He often invokes the image of silver to symbolize pure love and innocent beauty. On the other hand, he uses gold as a sign of greed or desire. For example, Shakespeare describes Rosaline as immune to showers of gold, an image that symbolizes the selfishness of bribery. Later, when Romeo is banished, he comments that banishment is a "golden axe," meaning that banishment is merely a shiny euphemism for death. Finally, the erection of the golden statues at the end of the play is a sign of the fact that neither Lord Capulet nor Lord Montague has really learned anything from the loss of their children. They are still competing to claim the higher level of grief.
Romeo, however, recognizes the power of gold and rejects it - through him, Shakespeare suggests a distinction between a world governed by wealth and the cocoon of true love. Do a character analysis of Friar Laurence. What motivates him? In what ways does this motivation complicate his character? Friar Laurence is yet another character who transcends his functional purpose. When Romeo first approaches the Friar to plan his marriage to Juliet, the older man questions the young man's sincerity, since Romeo openly pined for Rosaline only a few days before.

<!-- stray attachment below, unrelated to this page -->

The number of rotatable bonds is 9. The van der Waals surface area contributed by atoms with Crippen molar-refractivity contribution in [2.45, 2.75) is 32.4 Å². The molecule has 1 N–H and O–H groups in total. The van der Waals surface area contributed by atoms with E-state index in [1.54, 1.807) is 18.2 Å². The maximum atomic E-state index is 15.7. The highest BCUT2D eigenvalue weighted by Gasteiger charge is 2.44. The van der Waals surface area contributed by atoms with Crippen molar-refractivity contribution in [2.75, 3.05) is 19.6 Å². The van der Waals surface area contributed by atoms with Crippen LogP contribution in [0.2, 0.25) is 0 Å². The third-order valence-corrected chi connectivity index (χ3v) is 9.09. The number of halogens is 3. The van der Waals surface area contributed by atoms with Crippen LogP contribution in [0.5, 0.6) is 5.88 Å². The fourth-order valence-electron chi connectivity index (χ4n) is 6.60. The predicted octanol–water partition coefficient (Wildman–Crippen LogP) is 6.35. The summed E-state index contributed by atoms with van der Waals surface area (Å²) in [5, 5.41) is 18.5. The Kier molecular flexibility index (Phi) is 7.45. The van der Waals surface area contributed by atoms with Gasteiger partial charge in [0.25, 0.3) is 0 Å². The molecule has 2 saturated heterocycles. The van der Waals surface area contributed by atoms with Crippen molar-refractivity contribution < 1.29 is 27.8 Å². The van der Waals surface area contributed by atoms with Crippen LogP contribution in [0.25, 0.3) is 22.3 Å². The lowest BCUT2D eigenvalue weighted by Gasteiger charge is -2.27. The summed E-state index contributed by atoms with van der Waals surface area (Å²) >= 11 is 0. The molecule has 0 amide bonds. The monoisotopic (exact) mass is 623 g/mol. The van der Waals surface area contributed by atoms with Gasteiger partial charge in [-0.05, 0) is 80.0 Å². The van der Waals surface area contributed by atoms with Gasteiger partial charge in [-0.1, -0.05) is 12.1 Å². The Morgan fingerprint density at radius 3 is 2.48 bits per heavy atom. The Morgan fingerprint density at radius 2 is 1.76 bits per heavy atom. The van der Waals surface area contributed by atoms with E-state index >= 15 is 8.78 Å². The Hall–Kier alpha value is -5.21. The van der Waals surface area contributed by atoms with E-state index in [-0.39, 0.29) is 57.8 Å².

However, the Friar shows a willingness to compromise by agreeing to marry the young lovers nevertheless. What ultimately motivates Friar Laurence is his desire to end the feud between the Capulets and the Montagues, and he sees Romeo and Juliet's marriage as a means to that end. While his peaceful intentions are admirable, his devious actions to achieve them — conducting a marriage that he explicitly questions — suggests he is more driven by politics than by an internal moral compass. The fact that a religious figure would compromise one of the Church's sacraments marriage further suggests that the Friar wants his power to extend beyond the confines of his Chapel.